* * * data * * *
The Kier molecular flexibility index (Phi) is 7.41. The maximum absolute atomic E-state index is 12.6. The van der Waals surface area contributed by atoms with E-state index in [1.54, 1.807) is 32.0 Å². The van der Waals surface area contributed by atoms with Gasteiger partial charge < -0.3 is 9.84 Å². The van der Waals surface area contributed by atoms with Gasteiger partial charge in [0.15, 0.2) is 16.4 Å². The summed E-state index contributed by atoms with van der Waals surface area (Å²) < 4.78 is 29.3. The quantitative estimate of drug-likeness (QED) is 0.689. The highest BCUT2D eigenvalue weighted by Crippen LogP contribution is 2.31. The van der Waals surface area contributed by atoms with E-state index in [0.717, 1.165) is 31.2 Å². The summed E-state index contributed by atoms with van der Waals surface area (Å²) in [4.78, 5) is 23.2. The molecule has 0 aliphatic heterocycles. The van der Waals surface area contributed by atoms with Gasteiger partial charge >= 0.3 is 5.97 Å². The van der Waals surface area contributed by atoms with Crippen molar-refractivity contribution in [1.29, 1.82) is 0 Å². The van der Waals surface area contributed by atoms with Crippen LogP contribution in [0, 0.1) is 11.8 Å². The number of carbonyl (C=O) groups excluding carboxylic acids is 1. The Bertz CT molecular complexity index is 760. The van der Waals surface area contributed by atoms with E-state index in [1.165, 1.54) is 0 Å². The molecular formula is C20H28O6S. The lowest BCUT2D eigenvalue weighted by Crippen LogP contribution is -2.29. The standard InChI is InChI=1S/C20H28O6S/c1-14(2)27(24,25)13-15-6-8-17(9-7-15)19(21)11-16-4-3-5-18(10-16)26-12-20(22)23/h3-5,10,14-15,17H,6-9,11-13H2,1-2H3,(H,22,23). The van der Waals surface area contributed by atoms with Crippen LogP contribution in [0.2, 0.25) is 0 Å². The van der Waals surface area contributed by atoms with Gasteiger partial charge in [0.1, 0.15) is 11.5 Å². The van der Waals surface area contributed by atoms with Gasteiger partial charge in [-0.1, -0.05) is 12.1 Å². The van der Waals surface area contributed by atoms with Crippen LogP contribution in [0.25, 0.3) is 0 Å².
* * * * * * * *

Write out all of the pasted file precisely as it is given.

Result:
The Kier molecular flexibility index (Phi) is 7.41. The maximum absolute atomic E-state index is 12.6. The van der Waals surface area contributed by atoms with E-state index in [1.54, 1.807) is 32.0 Å². The van der Waals surface area contributed by atoms with Gasteiger partial charge < -0.3 is 9.84 Å². The van der Waals surface area contributed by atoms with Gasteiger partial charge in [0.15, 0.2) is 16.4 Å². The summed E-state index contributed by atoms with van der Waals surface area (Å²) < 4.78 is 29.3. The quantitative estimate of drug-likeness (QED) is 0.689. The highest BCUT2D eigenvalue weighted by Crippen LogP contribution is 2.31. The van der Waals surface area contributed by atoms with E-state index in [0.717, 1.165) is 31.2 Å². The summed E-state index contributed by atoms with van der Waals surface area (Å²) in [4.78, 5) is 23.2. The molecule has 0 aliphatic heterocycles. The van der Waals surface area contributed by atoms with Gasteiger partial charge >= 0.3 is 5.97 Å². The van der Waals surface area contributed by atoms with Crippen molar-refractivity contribution in [1.29, 1.82) is 0 Å². The van der Waals surface area contributed by atoms with Crippen LogP contribution in [0, 0.1) is 11.8 Å². The number of carbonyl (C=O) groups excluding carboxylic acids is 1. The Bertz CT molecular complexity index is 760. The van der Waals surface area contributed by atoms with E-state index in [1.165, 1.54) is 0 Å². The molecular formula is C20H28O6S. The lowest BCUT2D eigenvalue weighted by Crippen LogP contribution is -2.29. The standard InChI is InChI=1S/C20H28O6S/c1-14(2)27(24,25)13-15-6-8-17(9-7-15)19(21)11-16-4-3-5-18(10-16)26-12-20(22)23/h3-5,10,14-15,17H,6-9,11-13H2,1-2H3,(H,22,23). The van der Waals surface area contributed by atoms with Crippen LogP contribution in [0.2, 0.25) is 0 Å². The van der Waals surface area contributed by atoms with Gasteiger partial charge in [0.1, 0.15) is 11.5 Å². The van der Waals surface area contributed by atoms with Gasteiger partial charge in [-0.1, -0.05) is 12.1 Å². The van der Waals surface area contributed by atoms with Crippen LogP contribution in [0.25, 0.3) is 0 Å².